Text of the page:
Absolutely. Absolutely. And we, we don't want, you know, our, our central team are pretty small. You know what, what we're actually asking is that people who become certified as a black belt in our site, they're then the trainers of the green belts, and then we want the green belts to be the trainers of people doing practical problem solving. And, and it should become a lifestyle, if you will, becomes your lifestyle.
Mark Graban (30m 41s):
And, we'll, we'll come back to living lean here before the end of the episode. But, you know, the other thing you mentioned there, Philip, I, I, I totally agree with, is starting simple. I'll, I'll give a shout out. Cleveland Clinic, I think is a great example in healthcare where they have a lot of, you know, smaller kaizens, Just Do Its, or you could say just PDSA it's, and then they have A3s and and they'll escalate a situation to an A3 when they realize, oh, we don't really understand what's going on. And we try to simple countermeasure, we've learned what we don't know then becomes an A3. Where there, there's, there's times where I've been in the difficult situation coming into an organization where they'll say something quite literally like, well, everything has to be in A3.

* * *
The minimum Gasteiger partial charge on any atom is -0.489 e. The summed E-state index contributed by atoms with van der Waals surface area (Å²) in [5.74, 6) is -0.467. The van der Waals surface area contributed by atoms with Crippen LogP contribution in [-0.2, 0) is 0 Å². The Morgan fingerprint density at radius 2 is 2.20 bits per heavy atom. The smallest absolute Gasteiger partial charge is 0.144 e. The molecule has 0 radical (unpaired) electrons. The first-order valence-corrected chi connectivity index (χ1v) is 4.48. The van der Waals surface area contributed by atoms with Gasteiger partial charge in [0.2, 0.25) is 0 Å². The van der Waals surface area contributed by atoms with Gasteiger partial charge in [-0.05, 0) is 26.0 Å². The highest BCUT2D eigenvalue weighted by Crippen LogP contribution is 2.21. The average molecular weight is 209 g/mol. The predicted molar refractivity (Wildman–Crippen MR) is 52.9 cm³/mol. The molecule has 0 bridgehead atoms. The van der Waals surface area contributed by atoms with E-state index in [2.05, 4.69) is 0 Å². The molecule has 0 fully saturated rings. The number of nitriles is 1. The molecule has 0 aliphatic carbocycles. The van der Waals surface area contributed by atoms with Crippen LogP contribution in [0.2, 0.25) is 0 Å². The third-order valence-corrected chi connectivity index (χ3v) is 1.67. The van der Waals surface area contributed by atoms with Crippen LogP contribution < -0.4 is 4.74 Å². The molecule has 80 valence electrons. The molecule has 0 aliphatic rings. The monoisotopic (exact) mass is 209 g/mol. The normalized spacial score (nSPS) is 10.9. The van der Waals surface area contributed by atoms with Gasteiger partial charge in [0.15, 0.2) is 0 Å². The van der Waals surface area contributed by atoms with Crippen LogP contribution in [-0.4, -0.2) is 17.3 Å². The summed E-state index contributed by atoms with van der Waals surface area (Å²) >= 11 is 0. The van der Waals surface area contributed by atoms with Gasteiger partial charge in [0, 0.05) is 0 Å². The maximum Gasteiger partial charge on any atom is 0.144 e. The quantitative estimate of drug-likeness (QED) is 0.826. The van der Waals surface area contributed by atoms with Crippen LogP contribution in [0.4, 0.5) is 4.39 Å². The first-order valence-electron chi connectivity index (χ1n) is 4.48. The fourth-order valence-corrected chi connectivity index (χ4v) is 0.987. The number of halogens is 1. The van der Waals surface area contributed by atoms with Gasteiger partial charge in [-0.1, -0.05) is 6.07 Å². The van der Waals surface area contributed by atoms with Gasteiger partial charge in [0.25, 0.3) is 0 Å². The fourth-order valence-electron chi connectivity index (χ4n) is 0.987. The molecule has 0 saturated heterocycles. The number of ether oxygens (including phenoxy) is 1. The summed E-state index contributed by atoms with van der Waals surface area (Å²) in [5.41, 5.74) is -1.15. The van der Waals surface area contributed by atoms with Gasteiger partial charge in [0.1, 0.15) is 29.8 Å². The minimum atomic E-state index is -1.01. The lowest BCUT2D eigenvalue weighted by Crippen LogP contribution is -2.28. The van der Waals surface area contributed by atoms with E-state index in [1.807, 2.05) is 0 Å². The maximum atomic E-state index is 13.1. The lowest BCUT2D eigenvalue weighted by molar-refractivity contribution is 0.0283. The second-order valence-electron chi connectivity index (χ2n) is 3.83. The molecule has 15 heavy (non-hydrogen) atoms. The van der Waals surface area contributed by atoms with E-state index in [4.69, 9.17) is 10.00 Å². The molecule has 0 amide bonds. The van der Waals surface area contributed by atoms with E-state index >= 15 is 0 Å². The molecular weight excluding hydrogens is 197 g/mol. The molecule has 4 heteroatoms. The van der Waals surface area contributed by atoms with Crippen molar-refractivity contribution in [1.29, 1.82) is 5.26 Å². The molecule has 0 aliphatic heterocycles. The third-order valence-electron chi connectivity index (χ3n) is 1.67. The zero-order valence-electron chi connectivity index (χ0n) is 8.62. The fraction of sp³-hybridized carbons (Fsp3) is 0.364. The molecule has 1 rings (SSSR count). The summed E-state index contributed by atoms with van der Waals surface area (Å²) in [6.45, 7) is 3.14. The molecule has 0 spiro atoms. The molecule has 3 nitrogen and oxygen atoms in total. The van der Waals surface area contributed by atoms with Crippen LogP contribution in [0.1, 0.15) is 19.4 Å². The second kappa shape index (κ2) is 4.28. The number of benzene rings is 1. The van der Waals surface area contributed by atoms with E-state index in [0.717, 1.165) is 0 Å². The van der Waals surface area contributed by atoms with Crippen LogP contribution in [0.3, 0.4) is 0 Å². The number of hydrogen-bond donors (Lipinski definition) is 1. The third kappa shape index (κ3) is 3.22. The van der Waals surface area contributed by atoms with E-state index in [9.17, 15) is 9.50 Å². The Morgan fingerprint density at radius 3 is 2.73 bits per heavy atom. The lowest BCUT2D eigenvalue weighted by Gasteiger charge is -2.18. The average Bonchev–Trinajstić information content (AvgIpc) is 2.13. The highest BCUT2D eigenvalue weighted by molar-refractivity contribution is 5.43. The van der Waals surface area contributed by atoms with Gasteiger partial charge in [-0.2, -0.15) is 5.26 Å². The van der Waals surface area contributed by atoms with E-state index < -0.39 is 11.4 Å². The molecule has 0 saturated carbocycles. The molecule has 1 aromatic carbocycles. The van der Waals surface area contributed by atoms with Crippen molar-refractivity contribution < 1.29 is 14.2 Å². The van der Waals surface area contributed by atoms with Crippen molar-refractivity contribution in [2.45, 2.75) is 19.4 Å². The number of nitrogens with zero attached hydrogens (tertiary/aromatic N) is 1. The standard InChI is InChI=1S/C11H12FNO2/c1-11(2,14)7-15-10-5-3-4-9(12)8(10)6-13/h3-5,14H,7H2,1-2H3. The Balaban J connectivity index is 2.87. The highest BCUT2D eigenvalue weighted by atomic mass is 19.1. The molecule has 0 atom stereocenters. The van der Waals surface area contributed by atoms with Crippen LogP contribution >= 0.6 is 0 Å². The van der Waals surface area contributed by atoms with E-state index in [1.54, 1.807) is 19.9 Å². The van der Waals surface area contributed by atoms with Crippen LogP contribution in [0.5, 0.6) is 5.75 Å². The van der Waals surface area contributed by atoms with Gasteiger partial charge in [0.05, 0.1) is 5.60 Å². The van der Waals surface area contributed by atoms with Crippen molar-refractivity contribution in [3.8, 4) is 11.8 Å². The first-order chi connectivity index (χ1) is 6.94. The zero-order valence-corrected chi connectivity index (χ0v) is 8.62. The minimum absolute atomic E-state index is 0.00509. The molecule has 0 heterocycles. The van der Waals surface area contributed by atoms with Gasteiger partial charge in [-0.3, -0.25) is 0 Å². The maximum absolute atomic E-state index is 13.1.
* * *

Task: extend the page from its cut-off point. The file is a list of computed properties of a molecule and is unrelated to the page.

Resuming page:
Mark Graban (31m 31s):
Well, why do you think that? Why do you believe that? Well, so somebody had taught us that right now they're sort of grounded in this idea of, you know, everything needs to be an A3. And then what I see is, you know, it's, it's, it's overkill. People don't, they end up not really working on the problem when they're given, you know, structure that's just too much or, you know, I feel like a heretics sometimes if, you know, I say, I think you, you were saying the same thing. You, you don't always need to do root cause analysis. So I'd be curious to hear your reaction to that, to that phrase or anything else you would have to say about, you know, when you would just, I, I love, I hadn't heard this phrase “3C”: concern cause countermeasure and not going to root cause it sounds like you would agree — not always necessary.